[News] Govt to levy more than $1b from big business for mental health

The Queensland government will impose a new levy on big business to generate an ongoing funding source for mental health services in the state, expected to deliver an annual windfall of $425 million within three years.

Big retailers such as Woolworths and Coles, mining companies, and major construction firms are expected to contribute the most from their bottom lines to fund a five-year $1.6 billion mental health spend.

“We must have a sustainable funding model,” Treasurer Cameron Dick said of mental health support funding in his budget speech.

“We must have a sustainable funding model,” Treasurer Cameron Dick said of mental health support funding in his budget speech.Credit:

The staged rollout of yet-to-be detailed mental health service beds — including for perinatal and eating disorders — 1400 new staff and capital investments through the program will form part of the state’s broader health budget, worth $23.6 billion in the coming financial year.

A recent parliamentary committee inquiry into mental health had urged the government to increase funding and expenditure for mental health and drug and alcohol services, and create a dedicated funding stream, after finding the state reported the lowest national per capita spend in 2019-20.

The budget papers include a new five-year plan for the sector with $1.64 billion in operating funding, slated for new mental health service beds — including for perinatal and eating disorders —and an extra $28.5 capital investment.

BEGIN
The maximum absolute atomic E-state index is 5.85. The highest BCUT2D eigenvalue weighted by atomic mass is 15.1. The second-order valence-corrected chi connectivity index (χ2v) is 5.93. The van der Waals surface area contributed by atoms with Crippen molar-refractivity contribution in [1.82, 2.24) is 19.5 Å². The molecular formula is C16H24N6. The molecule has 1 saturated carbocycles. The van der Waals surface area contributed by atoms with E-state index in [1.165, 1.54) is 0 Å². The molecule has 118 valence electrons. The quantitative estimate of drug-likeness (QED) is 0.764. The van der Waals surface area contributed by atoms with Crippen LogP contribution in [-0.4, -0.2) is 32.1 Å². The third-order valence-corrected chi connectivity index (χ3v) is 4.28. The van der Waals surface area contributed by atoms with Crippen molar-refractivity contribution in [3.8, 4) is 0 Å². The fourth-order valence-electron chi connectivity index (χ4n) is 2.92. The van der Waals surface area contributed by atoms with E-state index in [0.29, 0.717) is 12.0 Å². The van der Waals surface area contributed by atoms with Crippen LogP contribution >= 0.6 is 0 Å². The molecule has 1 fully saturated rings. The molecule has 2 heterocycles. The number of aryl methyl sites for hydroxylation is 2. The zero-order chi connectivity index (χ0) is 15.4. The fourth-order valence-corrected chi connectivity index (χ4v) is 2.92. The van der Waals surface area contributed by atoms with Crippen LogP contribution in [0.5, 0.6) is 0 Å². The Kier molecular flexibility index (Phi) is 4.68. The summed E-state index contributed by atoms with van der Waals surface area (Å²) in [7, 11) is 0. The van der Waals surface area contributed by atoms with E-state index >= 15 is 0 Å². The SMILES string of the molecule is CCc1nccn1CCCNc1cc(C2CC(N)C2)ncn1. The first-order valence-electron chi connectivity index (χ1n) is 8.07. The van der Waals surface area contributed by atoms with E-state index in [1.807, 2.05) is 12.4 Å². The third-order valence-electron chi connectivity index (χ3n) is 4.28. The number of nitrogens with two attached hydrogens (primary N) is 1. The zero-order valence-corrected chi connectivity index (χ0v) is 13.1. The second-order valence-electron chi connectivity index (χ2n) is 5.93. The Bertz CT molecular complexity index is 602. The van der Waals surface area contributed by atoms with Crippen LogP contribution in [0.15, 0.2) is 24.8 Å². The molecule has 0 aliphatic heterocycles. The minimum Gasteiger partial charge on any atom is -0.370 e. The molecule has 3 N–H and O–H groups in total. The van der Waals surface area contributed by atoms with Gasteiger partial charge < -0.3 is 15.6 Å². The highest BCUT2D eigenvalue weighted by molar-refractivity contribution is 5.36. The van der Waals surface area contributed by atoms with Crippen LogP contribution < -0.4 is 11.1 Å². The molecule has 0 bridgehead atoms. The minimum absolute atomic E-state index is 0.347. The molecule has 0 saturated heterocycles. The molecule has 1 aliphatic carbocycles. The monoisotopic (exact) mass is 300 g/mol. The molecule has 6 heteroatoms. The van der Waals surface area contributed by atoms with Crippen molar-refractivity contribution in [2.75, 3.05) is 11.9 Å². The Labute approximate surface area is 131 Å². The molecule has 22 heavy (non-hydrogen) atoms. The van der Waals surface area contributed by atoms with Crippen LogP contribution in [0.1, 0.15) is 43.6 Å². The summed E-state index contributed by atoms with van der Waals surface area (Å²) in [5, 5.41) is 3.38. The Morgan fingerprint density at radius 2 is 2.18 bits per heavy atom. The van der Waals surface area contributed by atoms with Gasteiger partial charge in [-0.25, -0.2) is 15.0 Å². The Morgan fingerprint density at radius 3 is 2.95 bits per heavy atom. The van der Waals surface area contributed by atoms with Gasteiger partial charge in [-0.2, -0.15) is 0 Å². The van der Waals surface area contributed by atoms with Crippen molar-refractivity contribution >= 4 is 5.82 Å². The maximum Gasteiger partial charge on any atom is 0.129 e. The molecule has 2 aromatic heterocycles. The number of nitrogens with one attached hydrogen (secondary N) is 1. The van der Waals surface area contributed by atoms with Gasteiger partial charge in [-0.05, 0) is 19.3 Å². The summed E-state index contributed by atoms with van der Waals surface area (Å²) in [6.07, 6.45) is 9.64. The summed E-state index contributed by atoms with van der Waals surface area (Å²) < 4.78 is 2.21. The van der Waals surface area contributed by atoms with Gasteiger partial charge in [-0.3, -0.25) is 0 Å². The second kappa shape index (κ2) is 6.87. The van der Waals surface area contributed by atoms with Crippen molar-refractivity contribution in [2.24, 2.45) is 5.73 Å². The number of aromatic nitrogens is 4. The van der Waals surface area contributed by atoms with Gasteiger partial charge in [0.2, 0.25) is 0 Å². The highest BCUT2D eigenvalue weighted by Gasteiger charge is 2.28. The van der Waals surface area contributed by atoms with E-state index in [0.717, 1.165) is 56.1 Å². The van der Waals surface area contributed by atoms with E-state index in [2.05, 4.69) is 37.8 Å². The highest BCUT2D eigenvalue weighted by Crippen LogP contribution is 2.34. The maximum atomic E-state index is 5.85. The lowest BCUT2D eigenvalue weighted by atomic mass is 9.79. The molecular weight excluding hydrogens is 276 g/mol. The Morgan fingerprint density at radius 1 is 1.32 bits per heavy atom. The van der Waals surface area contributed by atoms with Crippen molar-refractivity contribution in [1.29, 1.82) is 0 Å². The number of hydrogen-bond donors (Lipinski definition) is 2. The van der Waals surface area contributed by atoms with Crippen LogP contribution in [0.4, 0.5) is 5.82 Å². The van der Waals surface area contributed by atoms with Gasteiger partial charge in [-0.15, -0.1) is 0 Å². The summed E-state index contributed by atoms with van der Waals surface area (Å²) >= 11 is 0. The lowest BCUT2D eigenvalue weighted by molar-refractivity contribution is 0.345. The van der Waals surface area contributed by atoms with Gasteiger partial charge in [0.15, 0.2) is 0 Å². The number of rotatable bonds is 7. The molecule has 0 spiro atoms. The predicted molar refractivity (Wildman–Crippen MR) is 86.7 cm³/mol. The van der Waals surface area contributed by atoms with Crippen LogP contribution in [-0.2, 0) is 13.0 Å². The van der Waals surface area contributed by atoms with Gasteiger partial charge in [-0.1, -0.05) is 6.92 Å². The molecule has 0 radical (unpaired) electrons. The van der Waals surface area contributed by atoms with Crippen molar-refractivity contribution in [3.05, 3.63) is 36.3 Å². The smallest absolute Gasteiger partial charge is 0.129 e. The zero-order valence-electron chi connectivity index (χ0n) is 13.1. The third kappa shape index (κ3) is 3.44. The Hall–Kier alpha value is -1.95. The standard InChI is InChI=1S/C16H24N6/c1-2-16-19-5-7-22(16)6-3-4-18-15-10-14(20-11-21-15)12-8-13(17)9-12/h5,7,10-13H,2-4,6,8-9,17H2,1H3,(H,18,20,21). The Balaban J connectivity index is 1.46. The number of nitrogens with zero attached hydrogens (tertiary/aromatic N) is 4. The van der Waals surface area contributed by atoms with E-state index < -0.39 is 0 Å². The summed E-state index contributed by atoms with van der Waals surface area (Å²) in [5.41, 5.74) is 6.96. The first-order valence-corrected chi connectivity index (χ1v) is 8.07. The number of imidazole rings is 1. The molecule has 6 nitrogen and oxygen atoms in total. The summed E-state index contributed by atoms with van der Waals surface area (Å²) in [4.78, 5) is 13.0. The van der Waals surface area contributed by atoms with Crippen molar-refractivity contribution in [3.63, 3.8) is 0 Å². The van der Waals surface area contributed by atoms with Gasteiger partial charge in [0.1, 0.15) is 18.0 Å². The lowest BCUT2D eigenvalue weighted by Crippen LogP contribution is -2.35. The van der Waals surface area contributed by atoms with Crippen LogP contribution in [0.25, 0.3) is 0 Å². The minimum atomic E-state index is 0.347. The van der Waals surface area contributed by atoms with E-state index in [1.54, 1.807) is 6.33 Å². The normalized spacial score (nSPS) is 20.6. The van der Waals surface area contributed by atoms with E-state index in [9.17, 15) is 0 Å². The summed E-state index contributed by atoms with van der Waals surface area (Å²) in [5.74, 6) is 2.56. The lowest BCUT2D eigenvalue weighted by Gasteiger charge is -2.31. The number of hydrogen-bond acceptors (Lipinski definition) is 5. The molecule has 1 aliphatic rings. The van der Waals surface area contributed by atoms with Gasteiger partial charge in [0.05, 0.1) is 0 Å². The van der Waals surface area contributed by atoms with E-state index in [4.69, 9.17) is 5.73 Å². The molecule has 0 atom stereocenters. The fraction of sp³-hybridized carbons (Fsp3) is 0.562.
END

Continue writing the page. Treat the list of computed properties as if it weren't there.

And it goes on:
“But in order to deliver this funding, we must have a sustainable funding model,” Treasurer Cameron Dick told parliament in his budget speech. This will come alongside a huge revenue windfall this year and a further planned lift to coal royalties as prices and profits soar.

To do this, the government will introduce new payroll tax levies for some businesses, which from 2023 will pay 0.25 per cent on the portion an annual taxable wage bill of more than $10 million, and an additional 0.5 per cent on the portion of those wages bills of more than $100 million.

Treasury estimates the levy would apply to about one per cent of all businesses in the state, scaling up to generate an annual $425 million by 2025-26. While Woolworths and Coles have recently reported rising sales figures, these have been partially offset by the tandem costs of inflation.

“I do not think one single person will be critical of large companies using 1 per cent [of their budgets] to actually help to help people who are going through the worst of the worst from a pandemic,” Premier Annastacia Palaszczuk told reporters in the budget lockup press conference.

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